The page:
Then there are the limitations of Marxist categories for analyzing development and underdevelopment. Poverty stricken areas of the third world are labelled "pre-capitalist" while the urban centers are called "imperialist" in order to conceptualize the very real inequalities that afflict the lesser developed nations. But, according to Marxian dialectics, this terminology necessarily "justifies" the existence of a class struggle in order to make credible the inevitability of a socialist solution for development. Certain economic and social policies inevitably follow in accordance with an inf lexible ideology, but these do not produce the better society or the "new man" hoped for. In the Republic of Guinea, for example, President S6kou Tour6 sought to abolish capitalism in an attempt to wipe out all types of exploitative relations among human beings. The result was that with the entrepreneurs abolished and the economy completely nationalized the black market generated more revenue than the "official" economy; astronomical inflation made the cost of basic necessities like rice and onions in the local markets prohibitively expensive for the average citizen. The blame, however, was deflected to "counterrevolutionary" sabotage in the national system (Adamolekun, 1976).

Like the Rostowian model, Marxist categories are symbolic abstractions whose logic is mostly rhetorical (Kirk, 1976); because their basis is solely a material one, they are not adequate for understanding the ways many people suffer in situations of underdevelopment. In socialist Cuba the poorer segments of society, particularly people in rural areas, who suffered the most before the Revolution undoubtedly have benefitted from the guaranteed health and housing facilities that the government provides. What is seldom mentioned is that the "fraternal arrangement" Cuba has with the Soviet Union is necessary for obtaining the imports in order to meet the objectives of egalitarianism under Marxist-Leninism. This is another form of dependence which, when combined with absolutized ideological guidelines, leads to total state control over all aspects of society. This makes it difficult for Cuba to provide anything for her people beyond basic material needs. (Halprin, 1981).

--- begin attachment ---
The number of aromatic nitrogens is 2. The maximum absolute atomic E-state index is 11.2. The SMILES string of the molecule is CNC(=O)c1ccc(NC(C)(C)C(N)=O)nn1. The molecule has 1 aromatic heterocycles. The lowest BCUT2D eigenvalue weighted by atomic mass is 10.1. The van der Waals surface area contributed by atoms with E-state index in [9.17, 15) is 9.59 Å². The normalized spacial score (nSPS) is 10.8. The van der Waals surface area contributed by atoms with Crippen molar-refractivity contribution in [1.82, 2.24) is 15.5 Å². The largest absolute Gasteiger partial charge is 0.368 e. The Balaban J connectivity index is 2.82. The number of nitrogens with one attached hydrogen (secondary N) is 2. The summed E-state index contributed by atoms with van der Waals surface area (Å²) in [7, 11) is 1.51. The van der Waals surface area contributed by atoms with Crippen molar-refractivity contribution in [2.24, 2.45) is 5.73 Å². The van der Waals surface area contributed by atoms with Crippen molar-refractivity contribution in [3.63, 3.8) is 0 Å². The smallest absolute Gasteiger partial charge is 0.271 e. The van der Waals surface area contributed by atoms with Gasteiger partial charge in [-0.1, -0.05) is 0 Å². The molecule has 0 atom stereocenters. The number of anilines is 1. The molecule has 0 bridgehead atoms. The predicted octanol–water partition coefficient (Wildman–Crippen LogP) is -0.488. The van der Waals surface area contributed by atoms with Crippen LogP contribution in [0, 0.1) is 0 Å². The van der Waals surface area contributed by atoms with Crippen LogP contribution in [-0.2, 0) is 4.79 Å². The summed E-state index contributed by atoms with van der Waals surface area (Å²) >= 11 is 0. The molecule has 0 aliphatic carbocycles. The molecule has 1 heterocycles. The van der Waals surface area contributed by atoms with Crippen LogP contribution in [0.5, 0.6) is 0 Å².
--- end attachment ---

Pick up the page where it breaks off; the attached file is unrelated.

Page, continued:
When combined with Marxist solutions by underdevelopment, dependency locates the source of all ills in capitalism and, by close association, in the politics (past and present) of the Western countries. Paradoxically, the ideological commitment to egalitarianism is so strong that an elite-led totalitarian government is necessary to fulfill the socialist dream at a tremendous cost of human freedom and creativity (Kirk, 1976).

B. A Christian Critique

While each model provides valuable insights into the phenomena of development and underdevelopment, neither can fulfill its claims to bring in a new social order where humans do not mistreat each other. Both models present distorted views of the historical processes of change.

Modernization pronounces comparative judgements on the quality of all cultures from the terminus of four centuries of economic, social, and political development in Europe. To the extent that other cultures do not replicate these same patterns they are blamed as being backward or underdeveloped. Western modernization is treated as a strand of history autonomous from the rest of the world.